When you think about what’s on your bookshelf, are there any protagonists you identify with?
National Read Across America Day is next week, and one Dallas ISD librarian wants to make sure her students see glimpses of themselves in some of the books they read. She brought in a special guest to drive home the importance of representation in literature.
As the librarian for Clara Oliver Elementary School, Elizabeth Reed-Smith is determined to encourage a love of reading among her predominately Black and brown students. So, she reached out to one of her favorite celebrities; a shot in the dark to ask if she’d participate in one of their reading programs.
“I just emailed, and I sent the flyer and I told her about the school and what we’re trying to do. And the publicist emailed back and said she would love to do it,” said Reed-Smith.
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Fast forward to Wednesday when her plan came to fruition. Amanda Seales joined the school via Zoom to read to a group of students. Seales said there was nowhere else she’d rather be at the time than reading to a group of bright students in Dallas, Texas.
“When my assistant said they want you to read a book to the class I was like, ‘when?’ Because this is a zoom that I am excited about,” said Seales.
Seales, an entertainer best known for her standup comedy, hosting and acting, was deliberate about the book she chose. Hair Love by Matthew Cherry is the story of a little Black girl whose father styles her hair for the first time. Seales explained to students the history of the afro, and why she often wears her hair in that style.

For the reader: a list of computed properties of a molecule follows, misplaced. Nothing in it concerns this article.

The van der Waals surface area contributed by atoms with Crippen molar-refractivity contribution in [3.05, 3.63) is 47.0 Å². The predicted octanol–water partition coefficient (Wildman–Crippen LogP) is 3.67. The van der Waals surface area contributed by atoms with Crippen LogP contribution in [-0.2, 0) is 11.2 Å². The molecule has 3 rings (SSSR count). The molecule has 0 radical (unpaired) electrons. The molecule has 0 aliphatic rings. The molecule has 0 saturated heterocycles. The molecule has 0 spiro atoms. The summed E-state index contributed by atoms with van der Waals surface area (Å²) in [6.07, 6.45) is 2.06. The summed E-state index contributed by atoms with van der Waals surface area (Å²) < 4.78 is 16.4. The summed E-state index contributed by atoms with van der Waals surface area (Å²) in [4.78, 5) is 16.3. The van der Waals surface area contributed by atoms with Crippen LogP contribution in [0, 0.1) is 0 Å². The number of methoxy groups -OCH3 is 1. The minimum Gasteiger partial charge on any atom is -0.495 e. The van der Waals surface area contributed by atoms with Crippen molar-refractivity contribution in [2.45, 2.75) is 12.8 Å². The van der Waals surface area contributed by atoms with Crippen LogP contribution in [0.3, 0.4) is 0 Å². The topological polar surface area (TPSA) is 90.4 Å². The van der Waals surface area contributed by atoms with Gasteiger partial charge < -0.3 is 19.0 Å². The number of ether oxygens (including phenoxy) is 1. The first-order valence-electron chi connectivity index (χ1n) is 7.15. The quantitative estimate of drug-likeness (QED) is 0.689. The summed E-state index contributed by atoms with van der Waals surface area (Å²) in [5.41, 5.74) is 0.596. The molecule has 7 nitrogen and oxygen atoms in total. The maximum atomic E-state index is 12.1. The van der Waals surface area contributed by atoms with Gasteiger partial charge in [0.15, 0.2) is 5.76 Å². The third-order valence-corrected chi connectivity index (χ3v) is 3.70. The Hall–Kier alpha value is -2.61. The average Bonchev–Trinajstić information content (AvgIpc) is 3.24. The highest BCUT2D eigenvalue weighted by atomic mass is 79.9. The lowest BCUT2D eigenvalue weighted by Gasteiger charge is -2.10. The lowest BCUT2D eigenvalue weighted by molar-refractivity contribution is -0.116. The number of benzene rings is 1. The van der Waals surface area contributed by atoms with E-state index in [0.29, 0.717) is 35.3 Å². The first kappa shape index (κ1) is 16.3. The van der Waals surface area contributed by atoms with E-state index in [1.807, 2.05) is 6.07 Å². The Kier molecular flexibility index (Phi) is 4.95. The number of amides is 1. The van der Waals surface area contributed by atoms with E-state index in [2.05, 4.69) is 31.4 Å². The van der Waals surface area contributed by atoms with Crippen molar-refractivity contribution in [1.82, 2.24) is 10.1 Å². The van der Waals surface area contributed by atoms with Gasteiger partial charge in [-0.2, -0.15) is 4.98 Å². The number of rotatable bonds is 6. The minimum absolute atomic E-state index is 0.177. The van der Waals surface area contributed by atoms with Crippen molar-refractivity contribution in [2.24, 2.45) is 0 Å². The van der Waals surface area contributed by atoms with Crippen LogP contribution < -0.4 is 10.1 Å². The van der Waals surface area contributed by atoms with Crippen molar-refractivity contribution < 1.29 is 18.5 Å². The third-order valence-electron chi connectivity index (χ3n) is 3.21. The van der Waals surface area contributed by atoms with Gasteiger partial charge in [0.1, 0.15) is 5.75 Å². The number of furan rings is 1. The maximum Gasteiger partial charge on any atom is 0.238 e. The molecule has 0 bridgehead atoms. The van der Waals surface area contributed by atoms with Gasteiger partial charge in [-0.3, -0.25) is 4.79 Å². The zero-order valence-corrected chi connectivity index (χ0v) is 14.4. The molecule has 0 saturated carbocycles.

“A lot of Black people wore their hair like this because it was a symbol of their love of themselves and their identity and their hair,” she said. “And I wear my hair like that all the time because I want people to know that I love my hair, and I love my Black self.”
Reed-Smith said having Seales – a Black woman and daughter of a mother from Grenada – read the book and deliver that message was critical for her students. Seales said it’s ultimately about making sure the next generation knows how capable they truly are.
“I think a lot of times adults get in our own little world about all the things that we’re doing and forgetting that anything that we’re doing is irrelevant if the children are not going to carry it through,” said Seales.